The characters find redemption of sorts in the form of ambiguous pop-sensation Lily Chou-Chou. Her music provides them with an emotional resonance; the characters confide in her songs and revel in the other-worldly feeling her music creates – what they label as the ‘ether’. With music and a fan-base reminiscent of the Icelandic ambient scene (think Sigur Rós, amiina and múm) back here in the real world, the characters empathetically discuss the singer on the ‘Lilyphilia’ forum and listen intently to each other’s stories of self-discovery and what Lily’s music has brought them. But as the characters progress deeper and deeper into the ‘ether’ and engage more and more openly with their online counterparts, thus begins their descent into isolation and withdrawal from reality. Their internet messages are communicated to the viewer through text on the screen, though with only internet handles and vague clues to go off, it’s up to the audience to work out which of the characters are typing what. Very little is explicitly stated in the film; the audience – more so than usual – are mere observers and it is clear Iwai has great respect for the viewers’ intelligence.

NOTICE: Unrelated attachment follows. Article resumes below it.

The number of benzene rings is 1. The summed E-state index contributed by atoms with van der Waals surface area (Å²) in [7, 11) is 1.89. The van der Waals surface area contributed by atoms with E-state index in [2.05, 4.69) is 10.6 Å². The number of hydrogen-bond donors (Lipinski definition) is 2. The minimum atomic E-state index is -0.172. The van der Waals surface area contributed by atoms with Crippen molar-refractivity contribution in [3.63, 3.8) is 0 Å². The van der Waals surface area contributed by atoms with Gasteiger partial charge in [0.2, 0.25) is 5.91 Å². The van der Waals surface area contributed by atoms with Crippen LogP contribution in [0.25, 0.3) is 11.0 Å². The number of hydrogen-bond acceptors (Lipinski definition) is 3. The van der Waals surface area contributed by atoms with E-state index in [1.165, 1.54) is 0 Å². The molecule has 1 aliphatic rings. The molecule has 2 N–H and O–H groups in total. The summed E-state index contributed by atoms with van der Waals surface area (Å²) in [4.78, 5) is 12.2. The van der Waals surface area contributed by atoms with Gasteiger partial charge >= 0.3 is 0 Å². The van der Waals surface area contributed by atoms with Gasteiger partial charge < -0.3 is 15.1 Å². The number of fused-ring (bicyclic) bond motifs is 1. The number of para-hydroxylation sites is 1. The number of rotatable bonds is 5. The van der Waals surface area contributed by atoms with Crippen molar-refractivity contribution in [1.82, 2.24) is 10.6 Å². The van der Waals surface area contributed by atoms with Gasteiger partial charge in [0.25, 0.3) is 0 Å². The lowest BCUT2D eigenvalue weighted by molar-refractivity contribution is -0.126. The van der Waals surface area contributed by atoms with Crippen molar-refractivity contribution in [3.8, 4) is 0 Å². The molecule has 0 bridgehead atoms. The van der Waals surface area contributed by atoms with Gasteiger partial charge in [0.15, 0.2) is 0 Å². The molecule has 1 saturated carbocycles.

All About Lily Chou-Chou is a film that could only be made in this millennium, in the here and now, as it centers around the evolving of communication – or perhaps degrading, depending on how you look at it – in the age of the internet. It captures the disconnectedness of the current youth and, as Empire note; “portrays a generation in a world of electronic communication which promises greater interaction, but instead fosters isolation.” Loneliness and isolation are major themes within the film and the characters are all grounded in their attempts to connect physically with one another. Iwai even presents an underlying barrier between adults and children; in fact, the adult characters take a step back and almost have no place in the story at all. Iwai displays them as very distant and incomprehensible; people, despite social constructs, which the children struggle to look up to or trust in. All About Lily Chou-Chou spares no expense at posing questions, yet it seeks to answer none – Iwai displays the world as anything but simply black and white, as anything but straight forward.